The current article presents a concise overview of the emerging literature on drawing-based deception detection techniques. We cover the theoretical rationale of such techniques as well as the main results from the extant empirical studies. These studies have primarily looked at differences in the drawings between truth tellers and liars in terms of quality (e.g. detail, plausibility) and consistency (both within-group, and between-statement). The findings highlight drawings as a promising tool to elicit differences between truth tellers and liars on such cues. The paper also examines more practical aspects, such as practitioners’ experience of the approach and preference for the approach in training studies. Finally, the susceptibility of the approach to counter-measures and directions for future research are discussed. Although research on drawing-based deception detection techniques is still very much in its infancy, results of this first round of studies are promising. They indicate the potential of incorporating drawings into real-life investigative interviews as a cheap, effective, and easy to use approach to deception detection.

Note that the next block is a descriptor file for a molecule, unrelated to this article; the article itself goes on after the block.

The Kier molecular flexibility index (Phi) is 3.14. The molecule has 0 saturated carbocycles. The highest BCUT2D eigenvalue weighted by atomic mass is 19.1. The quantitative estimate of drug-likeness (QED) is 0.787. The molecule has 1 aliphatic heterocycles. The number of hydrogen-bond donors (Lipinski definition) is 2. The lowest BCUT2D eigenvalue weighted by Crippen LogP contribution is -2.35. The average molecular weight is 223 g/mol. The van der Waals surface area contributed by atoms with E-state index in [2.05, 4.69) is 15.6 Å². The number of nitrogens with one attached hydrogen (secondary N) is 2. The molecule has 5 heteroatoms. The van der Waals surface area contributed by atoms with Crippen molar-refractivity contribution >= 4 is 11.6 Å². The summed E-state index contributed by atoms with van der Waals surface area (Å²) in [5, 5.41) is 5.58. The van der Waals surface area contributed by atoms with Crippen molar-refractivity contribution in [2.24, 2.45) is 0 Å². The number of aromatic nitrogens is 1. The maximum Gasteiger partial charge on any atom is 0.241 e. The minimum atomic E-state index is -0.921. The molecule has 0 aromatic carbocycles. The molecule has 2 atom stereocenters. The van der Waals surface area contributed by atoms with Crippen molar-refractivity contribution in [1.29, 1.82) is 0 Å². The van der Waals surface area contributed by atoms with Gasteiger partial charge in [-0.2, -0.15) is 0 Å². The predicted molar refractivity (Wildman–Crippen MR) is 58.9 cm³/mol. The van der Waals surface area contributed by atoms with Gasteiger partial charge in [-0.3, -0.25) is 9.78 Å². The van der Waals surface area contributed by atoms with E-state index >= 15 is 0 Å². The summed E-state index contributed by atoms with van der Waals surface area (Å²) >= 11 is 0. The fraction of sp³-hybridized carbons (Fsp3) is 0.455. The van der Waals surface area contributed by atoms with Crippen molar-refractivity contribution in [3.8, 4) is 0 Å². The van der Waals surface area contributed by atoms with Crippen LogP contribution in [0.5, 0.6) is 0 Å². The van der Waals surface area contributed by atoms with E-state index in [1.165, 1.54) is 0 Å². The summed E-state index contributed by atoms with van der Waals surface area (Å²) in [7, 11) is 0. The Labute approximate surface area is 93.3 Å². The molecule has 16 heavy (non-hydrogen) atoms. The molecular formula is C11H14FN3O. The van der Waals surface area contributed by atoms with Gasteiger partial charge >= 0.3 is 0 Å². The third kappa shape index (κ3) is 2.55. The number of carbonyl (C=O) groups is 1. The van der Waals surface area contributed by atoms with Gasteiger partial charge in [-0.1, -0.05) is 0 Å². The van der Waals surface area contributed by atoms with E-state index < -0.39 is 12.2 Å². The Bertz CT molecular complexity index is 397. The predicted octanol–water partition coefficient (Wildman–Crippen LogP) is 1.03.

- cognitive load